If you’ve been into cycling for a while or if you know your cycling history you’ll know about Reynolds 531. It might not be the material of choice any more but it’s probably the most memorable frame material ever. When I was a kid, everyone wanted a 531 frame, but no one my age I knew had a chance of owning one!
I now have one ready to build into something suitably retro, but even if you don’t, a classic t-shirt is always welcome. These are the real thing & even have the Reynolds brand on the label as proof!
If you want one, just click the relevant PayPal button in the size you need – quantities are very limited so get one while you can. Click the pics for a larger image.
Race Ready Braking disc brake pads
How well do they wear..?
First thing I should say is that I don’t go through brake pads that quick. Brake pad reviews have the potential to be extremely subjective as different riders seem to be heavier or lighter on the brakes and sometimes by a huge amount. Added to that, riders being, er, heavier or lighter, the amount different people ride, the terrain & the trail surface of your local trails all make huge differences in the longevity of your brake pads.
So these were fitted in January and after a year are still good. This is about as long lived a set of pads as I’ve ever had. Again, it’s nowhere near 100% scientific! But seeing there’s still life in them, if you order a set & they don’t last you long I’d politely suggest that you’re doing something wrong! It could be your braking technique or not bedding them in or possibly riding in the Dark Peak on a wet day! Having said that, you’ll know how previous brands have lasted as a comparison anyway.
Do they stop you?!
Yes. Obviously they stop you… But how well & how quickly & with how much control..? For context, I don’t chuck stuff out until it can no longer be fixed. Therefore on my 160mm ‘Enduro’, ‘all mountain’, ‘trail’, or just ‘mountain’ bike I am still running a set of Hope Mono Minis from the misty past of 2007. As an aside I’ve only just replaced the lever blades & brass pivots and apart from that I’ve bled them on occasions. So by modern standards they’re not super-powerful stoppers. I can’t remember what brand the previous set of pads were as it was much longer than 5 minutes ago, but I do remember that they were a bit sub-standard. They felt like the front disc had a touch of oil on it. It didn’t because fitting the RRB pads sorted it out. All I need to say is that I’ve not been in any situation where the brakes have let me down or caused any problems & since fitting them I’ve never had a dodgy moment caused by not enough power or feel. Incidentally, if you have a set of brakes that you hate,try a different brand of pads before getting rid of them.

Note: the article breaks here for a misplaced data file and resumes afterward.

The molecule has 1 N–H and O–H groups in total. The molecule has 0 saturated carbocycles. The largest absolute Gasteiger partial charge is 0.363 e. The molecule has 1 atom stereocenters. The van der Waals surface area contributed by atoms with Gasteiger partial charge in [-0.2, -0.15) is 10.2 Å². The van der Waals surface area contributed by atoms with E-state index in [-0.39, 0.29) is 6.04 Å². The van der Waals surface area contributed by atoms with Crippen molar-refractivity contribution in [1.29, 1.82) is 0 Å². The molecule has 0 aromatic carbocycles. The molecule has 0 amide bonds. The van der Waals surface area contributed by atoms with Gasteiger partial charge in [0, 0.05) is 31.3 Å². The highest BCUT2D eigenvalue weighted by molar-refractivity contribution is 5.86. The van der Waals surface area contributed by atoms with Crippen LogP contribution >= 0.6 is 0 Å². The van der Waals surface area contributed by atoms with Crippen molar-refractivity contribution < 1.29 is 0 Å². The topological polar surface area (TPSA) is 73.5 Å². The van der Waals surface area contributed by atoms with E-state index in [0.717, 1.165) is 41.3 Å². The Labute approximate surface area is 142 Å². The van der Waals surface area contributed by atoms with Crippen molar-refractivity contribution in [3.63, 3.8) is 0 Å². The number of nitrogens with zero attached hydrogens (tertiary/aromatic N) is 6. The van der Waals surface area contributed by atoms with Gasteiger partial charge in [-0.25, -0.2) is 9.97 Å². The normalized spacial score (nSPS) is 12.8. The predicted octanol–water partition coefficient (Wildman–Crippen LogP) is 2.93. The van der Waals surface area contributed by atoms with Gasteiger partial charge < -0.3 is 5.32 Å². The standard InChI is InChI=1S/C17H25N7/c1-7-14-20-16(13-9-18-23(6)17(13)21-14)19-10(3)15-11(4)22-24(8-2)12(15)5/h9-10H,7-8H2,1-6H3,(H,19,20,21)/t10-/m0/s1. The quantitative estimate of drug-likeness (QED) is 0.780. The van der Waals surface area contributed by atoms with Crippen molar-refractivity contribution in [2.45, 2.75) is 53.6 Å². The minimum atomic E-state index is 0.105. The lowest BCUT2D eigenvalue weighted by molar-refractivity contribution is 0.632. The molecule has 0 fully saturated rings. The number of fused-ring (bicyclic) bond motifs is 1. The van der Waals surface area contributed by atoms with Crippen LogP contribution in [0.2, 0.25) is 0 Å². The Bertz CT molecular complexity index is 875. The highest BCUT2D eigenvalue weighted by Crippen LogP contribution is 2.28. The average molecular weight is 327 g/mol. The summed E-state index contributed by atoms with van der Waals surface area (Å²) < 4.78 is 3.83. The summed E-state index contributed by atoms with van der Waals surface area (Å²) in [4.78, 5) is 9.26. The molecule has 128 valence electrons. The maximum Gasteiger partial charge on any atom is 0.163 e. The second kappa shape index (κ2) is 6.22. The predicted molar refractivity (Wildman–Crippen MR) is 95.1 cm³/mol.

Last time I used them in ‘anger’, I was being chased by a teenage nephew who’s fear levels are non existent, possibly into negative levels. I was helped on the downhills by the fact he was on a hardtail but he relentlessly caught up on the uphills. Pride (& the fact that I teach skills for a living) meant he could not be allowed to overtake, or even get too close, so I had to ‘make the most’ of every downhill section. The quality of the brakes obviously play a big part in staying on the bike when pushing it a bit, but the feel through the levers was good at all times. The only times I was anywhere near to a mistake was pushing the corner speed a bit much, but speed control was always good. Using the same brakes with other pads in the past has given a completely different feel. I’ve tried a good few brands & some have been good, some not so, but the RRB pads are amongst the best for power & feel. At least with my Hope’s anyway.
Price? This is where you might start to have doubts, but maybe not for the reason you’d expect. At £3.50 for a set of resin pads you may be thinking ‘how good can they be? See above…